Thursday, September 16, 2004

The second volume of Apocalypse Meow was in at the Comic Swap yesterday. (Damn, I wish ADV had retained the original type "Cat Shit One"; I understand that it's literally impossible to market a title with an obscenity centrally featured, but "Apocalypse Meow" is so goddamned lame.) Reading that second volume through, I finally recognized what weirds me out so much about this anthropomorphic war-comic. It's entirely from the American point of view. This was less obvious in the first volume, but after the author introduces a scaldingly incompetent Japanese ranger into the story, the issue came into focus. The comic was written and illustrated by a Japanese mangaka - one Motofumi Kobayashi. But it reads like the product of a particularly red-state army-clan type. If it actually was from the pen of said red-state army-clan American, I'd call it borderline racist.

The decision to portray the Japanese as ugly monkeys is particularly off-putting. I can deal with the French portrayed as foul, disgusting pigs - I'm naturally biased against the French. The portrayal of the various Vietnamese factions - the corrupt ARVN, the stoic Montagnards, the fanatic NVA and Viet Cong - is by-and-large sympathetic, if somewhat superior. It's hard to relate to Russian bears and Chinese pandas with anything but amusement; but the monkeys are a real poser. The Japanese idea of the monkey is somewhat different from the Western notion, I think. It probably has something to do with the commonality of non-chimpanzee or great ape-type monkeys in Japan. When we think of monkeys, we think exotic, intelligent chimpanzees. The Japanese are more likely to picture dim little thieving primates, like less cute raccoons. The Japanese notion of the monkey is a stupid, bumbling figure of chaos. That stereotype is definitely on display in this volume of Apocalypse Meow.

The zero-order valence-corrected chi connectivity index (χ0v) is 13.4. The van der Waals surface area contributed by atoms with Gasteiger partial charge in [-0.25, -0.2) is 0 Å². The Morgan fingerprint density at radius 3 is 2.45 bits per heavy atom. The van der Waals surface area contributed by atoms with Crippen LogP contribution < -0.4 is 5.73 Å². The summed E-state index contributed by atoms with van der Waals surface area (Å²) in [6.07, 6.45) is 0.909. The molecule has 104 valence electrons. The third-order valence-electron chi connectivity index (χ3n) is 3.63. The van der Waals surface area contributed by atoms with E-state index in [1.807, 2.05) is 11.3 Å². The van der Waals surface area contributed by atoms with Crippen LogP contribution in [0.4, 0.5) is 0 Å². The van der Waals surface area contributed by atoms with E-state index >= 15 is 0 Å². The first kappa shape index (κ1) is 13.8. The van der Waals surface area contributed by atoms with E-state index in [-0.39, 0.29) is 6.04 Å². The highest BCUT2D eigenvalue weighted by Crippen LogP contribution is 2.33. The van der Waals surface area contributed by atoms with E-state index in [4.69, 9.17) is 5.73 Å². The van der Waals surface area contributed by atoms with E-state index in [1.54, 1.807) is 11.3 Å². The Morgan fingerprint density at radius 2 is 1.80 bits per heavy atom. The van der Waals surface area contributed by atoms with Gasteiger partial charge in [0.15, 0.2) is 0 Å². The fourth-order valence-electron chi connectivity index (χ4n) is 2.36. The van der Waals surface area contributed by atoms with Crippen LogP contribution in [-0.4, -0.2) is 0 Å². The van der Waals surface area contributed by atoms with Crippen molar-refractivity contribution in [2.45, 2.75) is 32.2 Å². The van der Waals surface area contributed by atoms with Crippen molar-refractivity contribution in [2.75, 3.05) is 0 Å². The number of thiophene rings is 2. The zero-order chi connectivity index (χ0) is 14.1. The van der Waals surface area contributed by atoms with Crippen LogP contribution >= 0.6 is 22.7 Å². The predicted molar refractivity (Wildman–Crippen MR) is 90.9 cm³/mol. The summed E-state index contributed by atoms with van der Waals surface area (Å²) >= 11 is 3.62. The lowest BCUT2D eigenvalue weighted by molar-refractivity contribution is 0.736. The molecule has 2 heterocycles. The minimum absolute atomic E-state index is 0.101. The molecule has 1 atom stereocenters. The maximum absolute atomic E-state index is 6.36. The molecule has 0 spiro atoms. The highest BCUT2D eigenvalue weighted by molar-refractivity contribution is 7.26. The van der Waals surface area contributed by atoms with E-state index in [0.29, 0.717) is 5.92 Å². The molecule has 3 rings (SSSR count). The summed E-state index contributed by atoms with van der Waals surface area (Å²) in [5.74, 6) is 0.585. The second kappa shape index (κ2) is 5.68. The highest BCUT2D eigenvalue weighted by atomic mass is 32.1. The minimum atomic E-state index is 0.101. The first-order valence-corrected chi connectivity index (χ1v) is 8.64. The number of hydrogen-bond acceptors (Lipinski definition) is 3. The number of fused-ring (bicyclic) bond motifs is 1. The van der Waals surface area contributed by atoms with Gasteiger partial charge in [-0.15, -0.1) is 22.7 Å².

In truth, I have to wonder how much in the mainstream of Japanese manga Kobayashi actually *is*. Even the art feels more like American alternative comics than any of the standard schools of manga. That might just be the time-period - I associate alternative comics with an aesthetic that is strongly tinged with the look and feel of the Sixties. But it bugs me. If there wasn't a Japanese name on this comic, I'd assume it was an American Army brat who'd spent some time on Okinawa or one of the other bases.

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